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Houghton, J.T., et al. (editors). 2001. Climate Change 2001: The Scientific Basis. Contribution of Working Group I to the Third Assessment Report of the Intergovernmental Panel on Climate Change (IPCC). UK: Cambridge University PressHoughton, J.T., et al. (editors). 2001. Climate Change 2001: The Scientific Basis. Contribution of Working Group I to the Third Assessment Report of the Intergovernmental Panel on Climate Change (IPCC). UK: Cambridge University Press
Uploaded on Tuesday 21 Feb 2012
Main greenhouse gases
A table of the main greenhouse gases and their attributes, sources and concentration levels from 1998.
Naturally occurring greenhouse gases include water vapour, carbon dioxide, methane, nitrous oxide, and ozone. Greenhouse gases that are not naturally occurring include hydro-fl uorocarbons (HFCs), perfl uorocarbons (PFCs), and sulphur hexafl uoride (SF6), which are generated in a variety of industrial processes.
Water vapour is the most abundant greenhouse gas. However, human activities have little direct impact on its concentration in the atmosphere. In contrast, we have a large impact on the concentrations of carbon dioxide, methane and nitrous oxide.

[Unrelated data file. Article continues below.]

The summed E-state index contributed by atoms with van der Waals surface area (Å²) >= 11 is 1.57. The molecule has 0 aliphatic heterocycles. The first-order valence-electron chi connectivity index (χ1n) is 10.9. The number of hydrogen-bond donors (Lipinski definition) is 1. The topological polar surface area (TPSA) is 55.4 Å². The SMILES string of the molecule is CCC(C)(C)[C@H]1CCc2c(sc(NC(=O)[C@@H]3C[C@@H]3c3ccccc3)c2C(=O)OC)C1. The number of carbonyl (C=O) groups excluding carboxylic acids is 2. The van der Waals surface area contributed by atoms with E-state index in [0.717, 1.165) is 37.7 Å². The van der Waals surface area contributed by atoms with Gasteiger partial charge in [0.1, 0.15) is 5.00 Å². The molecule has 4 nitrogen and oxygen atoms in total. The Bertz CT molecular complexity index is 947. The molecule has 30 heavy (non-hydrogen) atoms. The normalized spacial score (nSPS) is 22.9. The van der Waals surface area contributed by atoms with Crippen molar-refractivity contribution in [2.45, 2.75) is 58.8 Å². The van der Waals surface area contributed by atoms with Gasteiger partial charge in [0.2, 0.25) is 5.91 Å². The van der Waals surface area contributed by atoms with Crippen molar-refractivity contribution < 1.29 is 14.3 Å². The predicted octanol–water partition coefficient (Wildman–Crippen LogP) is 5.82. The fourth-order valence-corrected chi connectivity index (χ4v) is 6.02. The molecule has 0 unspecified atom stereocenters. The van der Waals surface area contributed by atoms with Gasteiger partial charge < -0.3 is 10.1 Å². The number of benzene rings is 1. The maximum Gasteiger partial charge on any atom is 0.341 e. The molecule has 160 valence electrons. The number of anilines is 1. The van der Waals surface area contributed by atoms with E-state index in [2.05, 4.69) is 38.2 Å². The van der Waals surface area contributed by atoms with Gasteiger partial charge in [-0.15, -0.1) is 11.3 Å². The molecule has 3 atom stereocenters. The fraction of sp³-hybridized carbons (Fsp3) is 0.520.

In order to be able to compare how different gases contribute to the greenhouse effect, a method has been developed to estimate their global warming potentials (GWP). GWPs depend on the capacity of greenhouse gas molecules to absorb or trap heat and the time the molecules remain in the atmosphere before being removed or broken down.
The GWP of carbon dioxide is 1 (constant for all time periods) and the GWPs of other greenhouse gases are measured relative to it. Even though methane and nitrous oxide have much higher GWPs than carbon dioxide, because their concentration in the atmosphere is much lower, carbon dioxide remains the most important greenhouse gas, contributing about 60% to the enhancement of the greenhouse effect.